Bay Ridge

Bath Ave. traffic congestion getting worse, Community Board 11 says

September 20, 2018 By Paula Katinas Brooklyn Daily Eagle
Traffic on Bath Avenue near 18th Avenue appeared to be moving smoothly when a photographer from this newspaper stopped by on the morning of Sept. 18 to take a photo. But local residents and Community Board 11 members say the thoroughfare is usually jammed. Eagle photo by Paula Katinas

Traffic jams on busy Bath Avenue are going to be getting some much needed attention from the New York City Department of Transportation (DOT), according to Bath Beach leaders.

Community Board 11 officials said Councilmember Justin Brannan, a Democrat representing Bay Ridge, Dyker Heights, Bath Beach and parts of Bensonhurst, is setting up a meeting with DOT and the community board to take a in-depth look at the problem and work to come up with solutions.

Brannan confirmed that he has asked DOT to take a look at the avenue and that a meeting with agency officials and CB 11 leaders would likely take place within the next week or two. “The whole corridor,” needs to be studied, Brannan told this newspaper via email.

Bath Avenue is a commercial corridor that sees a large volume of traffic on weekdays. The avenue also serves as the route for the B64 bus, which operates between Bay Ridge and Coney Island.

But the traffic moves slowly, sometimes coming to a crawl, especially along the section of the avenue that runs from 17th Avenue to Bay Parkway, according to Rev. Michael Louis Gelfant, pastor of Saint Finbar Catholic Church, who attended a CB 11 meeting on Sept. 14 and urged the board to take action.

St. Finbar Church is located at 138 Bay 20th St., between Bath and Benson avenues. The church’s parish hall is located on Bath Avenue.

“The buses can’t get down Bath Avenue,” Gelfant told the board.

Gelfant blamed the traffic tie-ups on drivers who double-park their cars all along the avenue. He also pointed out that the 62nd Precinct, located at 1925 Bath Avenue, draws a lot of traffic, and that there are several schools located in the vicinity, all of which add to the traffic congestion with parents dropping off and picking up their children.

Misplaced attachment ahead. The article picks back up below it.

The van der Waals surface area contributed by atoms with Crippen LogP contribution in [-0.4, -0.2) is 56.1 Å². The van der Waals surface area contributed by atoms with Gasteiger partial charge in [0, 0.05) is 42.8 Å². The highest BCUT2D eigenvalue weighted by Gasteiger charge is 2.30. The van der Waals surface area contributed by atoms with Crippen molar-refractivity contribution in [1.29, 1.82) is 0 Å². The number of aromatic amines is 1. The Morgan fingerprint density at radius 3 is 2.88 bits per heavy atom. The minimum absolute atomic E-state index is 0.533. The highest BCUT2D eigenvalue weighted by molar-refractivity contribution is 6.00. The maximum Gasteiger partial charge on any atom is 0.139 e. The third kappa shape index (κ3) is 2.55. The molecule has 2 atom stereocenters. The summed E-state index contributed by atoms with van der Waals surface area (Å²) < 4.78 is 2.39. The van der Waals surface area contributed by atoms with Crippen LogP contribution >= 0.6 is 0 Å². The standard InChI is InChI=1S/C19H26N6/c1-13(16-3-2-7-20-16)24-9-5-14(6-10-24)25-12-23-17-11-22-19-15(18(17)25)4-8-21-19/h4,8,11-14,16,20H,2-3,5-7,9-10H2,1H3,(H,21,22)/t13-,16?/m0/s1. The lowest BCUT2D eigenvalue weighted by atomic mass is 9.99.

“The issue we have here is congestion. It’s really not safe. I want to know what we’re going to do to fix this,” Gelfant said.

CB 11 Chairperson William Guarinello added another factor to the list of reasons for the traffic congestion: illegal curb cuts.

Illegal curb cuts have a cascading effect on the community, according to Guarinello, who said that homeowners who cut the curbs in front of their houses to create private driveways without obtaining permits from the city are removing on-street parking spots from the neighborhood.

With fewer parking spots, drivers often opt to double park, Guarinello said. “You come on many blocks, there’s no parking,” he added.

Guarinello said traffic congestion on Bath Avenue is nothing new and that the community board tried in the past to get DOT to do something about it. “It’s not for lack of us trying. DOT has rejected us outright,” he said.

In June, the community board sent a letter to the New York Police Department asking the NYPD to scout the area around the 62nd Precinct for possible sites for off-street parking for cops.

The streets surrounding the precinct station house are so jammed with cars that it’s hard for cops to find parking spaces when they arrive to begin their shift, Guarinello said.

A DOT spokesperson told this newspaper that the agency is sympathetic to the concerns of Bath Beach residents and plans to meet with Brannan, local officials and police to discuss possible solutions.